Developing countries sign free trade agreements (FTAs) with trading partners mainly to increase exports and create better-paying jobs at home.
In Pakistan’s case, however, tariff revisions under FTAs have clearly not worked in its favour, numbers show. Pakistan has signed trade agreements with five countries, namely China, Indonesia, Malaysia, Sri Lanka and Mauritius.
“None of the major trade agreements Pakistan has signed have shown a significant increase in its exports. However, imports have shown a healthy increase post-all major FTAs signed by Pakistan,” according to an assessment of trade agreements carried out by the Pakistan Business Council (PBC), an advocacy platform consisting of 47 of Pakistan’s largest businesses.
Pakistan had a trade deficit with China, Malaysia and Indonesia when it signed FTAs with them in 2006, 2008 and 2013, respectively. Its trade balance was still in negative with these countries at the end of 2014, data shows.
However, Pakistan has managed to maintain a trade surplus – albeit a small one – with Sri Lanka ($217 million) and Mauritius ($21.3 million) in post-FTA years. With the exception of China, none of these countries was among Pakistan’s top-five import and/or export partners at the end of 2014. As for China, it became Pakistan’s largest import partner, leaving behind Saudi Arabia and the United Arab Emirates, in the post-FTA years.
China’s share in Pakistan’s imports was less than 12% in 2009, but increased to more than one-fifth of its total imports at the end of 2014. China held a 5.6% share in Pakistan’s exports in 2009, which increased to 9.1% in 2014.
So what does the change show?
In its 2013 study on China-Pakistan trade partnership in the post-FTA era, the PBC found that Pakistan “appeared to have failed to benefit fully” from the agreement. The study said it was due to either Pakistani businesses were not part of the FTA negotiations or the Pakistani negotiators simply lacked the requisite information to negotiate the agreement.
In a separate assessment of the Malaysia-Pakistan FTA that was published earlier this week, PBC researchers noted that Pakistan’s exports to Malaysia have only “marginally increased” since the implementation of the FTA back in 2008.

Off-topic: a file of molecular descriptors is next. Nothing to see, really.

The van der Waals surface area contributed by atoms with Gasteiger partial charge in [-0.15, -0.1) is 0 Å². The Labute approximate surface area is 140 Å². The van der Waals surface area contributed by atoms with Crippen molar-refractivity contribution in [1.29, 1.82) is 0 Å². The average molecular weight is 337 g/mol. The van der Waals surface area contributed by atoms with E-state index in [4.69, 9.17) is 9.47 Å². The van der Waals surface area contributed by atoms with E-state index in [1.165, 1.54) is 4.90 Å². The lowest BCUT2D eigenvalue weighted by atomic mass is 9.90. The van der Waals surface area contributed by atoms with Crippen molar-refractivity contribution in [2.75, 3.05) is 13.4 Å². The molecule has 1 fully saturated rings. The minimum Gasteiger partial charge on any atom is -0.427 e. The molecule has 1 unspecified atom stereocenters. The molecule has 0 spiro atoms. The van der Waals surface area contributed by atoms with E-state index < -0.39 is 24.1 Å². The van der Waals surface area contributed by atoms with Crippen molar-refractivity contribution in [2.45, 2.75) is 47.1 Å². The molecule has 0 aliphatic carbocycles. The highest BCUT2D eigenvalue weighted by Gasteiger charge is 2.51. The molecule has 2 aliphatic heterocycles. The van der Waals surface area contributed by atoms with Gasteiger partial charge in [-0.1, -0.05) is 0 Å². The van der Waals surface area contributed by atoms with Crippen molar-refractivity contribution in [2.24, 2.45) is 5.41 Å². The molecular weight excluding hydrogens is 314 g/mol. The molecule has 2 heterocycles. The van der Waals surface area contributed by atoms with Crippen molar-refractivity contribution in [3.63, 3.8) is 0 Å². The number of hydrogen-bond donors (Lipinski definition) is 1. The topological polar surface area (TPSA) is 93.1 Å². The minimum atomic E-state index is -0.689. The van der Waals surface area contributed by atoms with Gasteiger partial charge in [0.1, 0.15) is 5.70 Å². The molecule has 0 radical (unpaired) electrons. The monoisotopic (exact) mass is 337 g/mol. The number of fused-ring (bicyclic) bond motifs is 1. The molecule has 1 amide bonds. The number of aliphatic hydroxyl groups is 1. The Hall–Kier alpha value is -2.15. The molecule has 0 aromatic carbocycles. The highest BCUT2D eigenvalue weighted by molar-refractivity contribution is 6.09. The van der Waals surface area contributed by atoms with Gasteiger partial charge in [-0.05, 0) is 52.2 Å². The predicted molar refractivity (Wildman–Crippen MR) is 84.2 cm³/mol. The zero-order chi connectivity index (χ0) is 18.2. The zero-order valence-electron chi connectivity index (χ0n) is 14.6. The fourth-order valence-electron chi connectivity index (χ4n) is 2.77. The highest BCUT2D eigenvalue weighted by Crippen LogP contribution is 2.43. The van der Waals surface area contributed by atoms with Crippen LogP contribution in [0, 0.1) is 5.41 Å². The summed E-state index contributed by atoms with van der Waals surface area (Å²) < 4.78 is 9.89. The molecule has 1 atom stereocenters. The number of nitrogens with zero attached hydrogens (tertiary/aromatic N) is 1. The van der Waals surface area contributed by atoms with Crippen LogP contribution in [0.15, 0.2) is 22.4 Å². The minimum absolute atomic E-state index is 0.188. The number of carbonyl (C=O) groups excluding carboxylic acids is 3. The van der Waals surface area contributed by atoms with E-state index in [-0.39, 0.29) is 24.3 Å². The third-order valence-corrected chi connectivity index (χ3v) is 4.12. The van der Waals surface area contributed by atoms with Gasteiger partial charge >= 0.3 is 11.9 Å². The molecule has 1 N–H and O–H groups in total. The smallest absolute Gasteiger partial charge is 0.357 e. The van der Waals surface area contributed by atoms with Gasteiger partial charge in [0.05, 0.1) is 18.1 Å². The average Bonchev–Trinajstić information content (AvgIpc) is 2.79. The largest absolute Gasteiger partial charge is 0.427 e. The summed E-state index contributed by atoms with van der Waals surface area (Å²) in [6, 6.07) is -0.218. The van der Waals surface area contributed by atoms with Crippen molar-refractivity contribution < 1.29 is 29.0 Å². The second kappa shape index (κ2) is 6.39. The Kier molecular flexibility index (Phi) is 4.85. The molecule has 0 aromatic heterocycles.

“One reason for this failure lies in the fact that the items which have the highest potential for exports are either not part of Malaysia’s concession list or (where they are a part) competitors enjoy better tariff rates than Pakistan,” they said. Contrarily, Malaysia’s FTAs with India and China have tariffs that are lower than those in its FTA with Pakistan, putting Pakistani exports at a clear disadvantage.
Trade statistics paint a similarly gloomy picture in the case of Indonesia as well. Pakistan’s exports to Indonesia in 2014 were less than its exports in the preceding year, although Pakistan had signed a preferential trade agreement (PTA) with Indonesia in 2013.
In contrast, Indonesia’s exports to Pakistan surged 74.4% over the same year. Pakistan granted it duty preference for palm oil imports, doubling their value to $1.4 billion in a year. The PBC believes Pakistan failed to extract “any significant concessions” from its PTA with Indonesia.
One of the reasons Pakistan’s various trade agreements have not achieved the desired results is the lack of involvement of the Pakistani business community in the drafting of such agreements, according to the PBC.
It says many local manufacturers and exporters are simply unaware of the exportable items that are part of the zero per cent tariff track in these FTAs.
“The government needs to ensure that the focus (in FTAs) is not only on concessions for agriculture-based exports, but that the value-added manufacturing sector has access to markets that allow it to develop critical mass,” it added.
The writer is a staff correspondent
Published in The Express Tribune, August 10th, 2015.